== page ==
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Doing Well What They Do Best:
Faculty and Students Learning Together

By Neal S. Burdick ’72 and Lisa Cania M’82, P’07

You’re 16 years old.  You’ve probably started your college search.  You’ll go online, you’ll talk to friends, teachers, counselors.  You’ll make visits. You’ll consult guidebooks.  If you check out the 2010 edition of the The Princeton Review, you’ll discover St. Lawrence University is one of the nation’s best institutions for undergraduate education, in the top 15% of all colleges and universities in America.

If you open the guidebook and read what students have to say, you’ll understand why President Fox considers faculty-student relationships among our best strengths. St. Lawrence got glowing reviews from students surveyed, especially in academics and quality of life on campus:

“The faculty-student relationship is at the core of the St. Lawrence experience, even more today than ever before.”

Students at St. Lawrence love their professors. “All of my professors have been extremely accessible and willing to help out if I’ve ever had questions. The quality of the professors is very high”; “The professors for the most part are very receptive to feedback and love teaching their students”; “if you’re showing effort, they will do everything they can to help you.” “Showing effort” might be the operative phrase; “one could coast through…by choosing easy classes. However, there are plenty of opportunities to really challenge yourself and succeed with the support of grants, professors, and advisors.” Students rave about the small class sizes, “even lectures, and not only does this contribute to a more comfortable, discussion-based learning experience; it ensures that every professor is available and interested, at almost any time.”

The faculty-student relationship is at the core of the St. Lawrence experience, even more today than ever before. Several students and faculty took time from their collaborative summer research to expand on this relationship.

Exploring Roots and Growing Wings

Somphone Sonenarong ’11 Bristol, CT
Mathematics major

“This summer I had the opportunity to work with Donna Alvah of the history department in researching America’s involvement in the Lao Civil War (1953-1975). I enjoyed sharing my thoughts and analysis of the war and more importantly, I had a great time discovering my family’s history and retelling the same story to Donna.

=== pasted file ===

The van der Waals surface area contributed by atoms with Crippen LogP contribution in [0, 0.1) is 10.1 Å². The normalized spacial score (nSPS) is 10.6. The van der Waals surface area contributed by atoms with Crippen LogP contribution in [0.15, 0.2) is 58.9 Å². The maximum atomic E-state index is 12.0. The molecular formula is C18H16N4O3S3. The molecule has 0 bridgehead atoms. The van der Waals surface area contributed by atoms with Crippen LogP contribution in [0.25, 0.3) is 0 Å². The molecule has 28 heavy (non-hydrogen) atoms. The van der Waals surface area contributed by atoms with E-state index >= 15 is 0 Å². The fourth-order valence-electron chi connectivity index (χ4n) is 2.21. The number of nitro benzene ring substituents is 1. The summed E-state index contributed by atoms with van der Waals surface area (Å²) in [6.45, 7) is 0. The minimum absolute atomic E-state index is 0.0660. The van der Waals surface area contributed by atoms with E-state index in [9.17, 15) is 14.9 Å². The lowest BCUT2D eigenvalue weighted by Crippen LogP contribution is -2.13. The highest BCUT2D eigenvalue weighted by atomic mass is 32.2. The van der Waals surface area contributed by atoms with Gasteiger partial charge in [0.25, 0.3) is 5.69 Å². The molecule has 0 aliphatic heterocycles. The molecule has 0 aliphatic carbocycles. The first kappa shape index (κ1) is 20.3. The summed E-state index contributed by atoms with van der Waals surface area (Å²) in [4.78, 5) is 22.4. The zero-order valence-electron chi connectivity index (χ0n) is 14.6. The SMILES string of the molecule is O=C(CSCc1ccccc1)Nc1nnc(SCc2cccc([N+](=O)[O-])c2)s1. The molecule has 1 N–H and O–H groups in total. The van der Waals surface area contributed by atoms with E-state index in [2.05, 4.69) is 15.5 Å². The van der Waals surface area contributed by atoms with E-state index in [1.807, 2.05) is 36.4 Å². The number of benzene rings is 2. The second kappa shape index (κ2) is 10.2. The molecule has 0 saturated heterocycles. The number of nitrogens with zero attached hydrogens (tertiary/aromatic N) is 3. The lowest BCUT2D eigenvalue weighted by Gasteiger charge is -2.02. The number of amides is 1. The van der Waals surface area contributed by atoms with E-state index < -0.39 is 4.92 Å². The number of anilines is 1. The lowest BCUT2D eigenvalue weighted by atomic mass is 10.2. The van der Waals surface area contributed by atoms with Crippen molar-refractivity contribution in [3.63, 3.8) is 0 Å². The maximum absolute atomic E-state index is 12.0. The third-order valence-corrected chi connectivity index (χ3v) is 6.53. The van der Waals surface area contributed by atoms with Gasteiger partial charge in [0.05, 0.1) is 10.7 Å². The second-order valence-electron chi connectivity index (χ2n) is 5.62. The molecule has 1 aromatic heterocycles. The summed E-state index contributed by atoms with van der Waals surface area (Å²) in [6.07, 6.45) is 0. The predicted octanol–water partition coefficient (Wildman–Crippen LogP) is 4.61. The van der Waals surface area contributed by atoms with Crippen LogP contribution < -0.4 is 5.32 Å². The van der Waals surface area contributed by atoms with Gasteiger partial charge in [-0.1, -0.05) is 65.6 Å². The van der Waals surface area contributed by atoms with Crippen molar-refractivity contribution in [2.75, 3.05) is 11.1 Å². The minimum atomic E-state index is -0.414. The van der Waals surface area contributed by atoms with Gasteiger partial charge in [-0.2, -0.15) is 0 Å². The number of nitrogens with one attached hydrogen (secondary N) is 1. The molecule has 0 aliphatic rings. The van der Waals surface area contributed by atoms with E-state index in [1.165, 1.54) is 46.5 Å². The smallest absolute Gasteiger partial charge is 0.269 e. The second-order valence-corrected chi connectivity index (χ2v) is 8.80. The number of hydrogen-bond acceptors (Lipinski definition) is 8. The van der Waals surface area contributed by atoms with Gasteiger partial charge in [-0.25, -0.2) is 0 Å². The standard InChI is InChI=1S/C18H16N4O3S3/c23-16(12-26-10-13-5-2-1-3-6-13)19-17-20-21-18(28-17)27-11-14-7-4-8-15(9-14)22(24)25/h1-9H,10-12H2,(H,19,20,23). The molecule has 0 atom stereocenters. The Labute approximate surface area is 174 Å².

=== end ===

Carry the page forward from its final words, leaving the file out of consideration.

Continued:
“ At SLU, the student/faculty collaboration is very supportive and family-oriented. Faculty members are willing to assist students in achieving their academic potential. For instance, I am math major but I am also very interested in Lao history since I am of Lao descent. Donna encouraged me to do research in Lao history.

“ Besides pursuing my academic interests at SLU, I interacted with professors outside of the classroom by having lunch, coffee, and even hamburgers. Faculty members are very concerned about the students and try to help them as much as possible. It is very common for SLU students to interact with their professors about their academic interests and personal background.

“The research I developed during this fellowship is the basis for my future studies. In the fall, I will expand upon this research while I study abroad at Payap University in Chiang Mai, Thailand. This is going to be my first time to travel to Thailand and neighboring Lao. When I am there, I will meet family members and gather more primary accounts of the effects of the American war by conducting interviews with Lao and Thai people. I am excited for this upcoming year and proud for the opportunity to conduct research in Lao history as an SLU Fellow.”

Her Summer Rocked

Katie Hoskinson ’11, Scotia, N.Y
Geology major

One of only 122 undergraduates nationwide awarded a National Oceanic and Atmospheric Administration (NOAA) Ernest F. Hollings Scholarship, which provides financial help with research in two academic years plus an internship in summer 2010.

“I worked with Prof. Antun Husinec and Kyle Marvinney ’11 at the North Dakota Geological Survey Wilson D. Laird Core and Sample Library at the University of North Dakota. Our research was funded by a grant from the American Chemical Society Petroleum Research Fund and was entitled ‘High Resolution Sequence Stratigraphy of Ordovician Red River Formation, Williston Basin, North Dakota.’ The St. Lawrence team analyzed Red River formation carbonate rock cores drilled in North Dakota since 1951, when oil was discovered in the state. We plan to present our research at the 2010 Northeastern Geological Society of America Regional Meeting as well as the 2010 American Association of Petroleum Geologists Annual Convention in New Orleans in April. I also anticipate continuing this research into an honors thesis.

“This opportunity has enabled me to obtain invaluable field and research experience in sedimentology and stratigraphy, and expanded my knowledge of the applications of geology. Professor Husinec is a talented geologist and an outstanding mentor, and working with him has been inspiring and pivotal.”

Singing the Praises of Collaboration

Dorothea Ehrhardt ’10, Manhasset, NY
Music major
Daniel F. ’65 and Ann H. Sullivan University Fellow

“[Collaborating with faculty] is a great way to further your education in a personalized way. It’s a lot of fun being able to work on a daily basis with people who are really skilled and experienced in your area of interest and who genuinely want to see you succeed and will do everything they can to help you get there.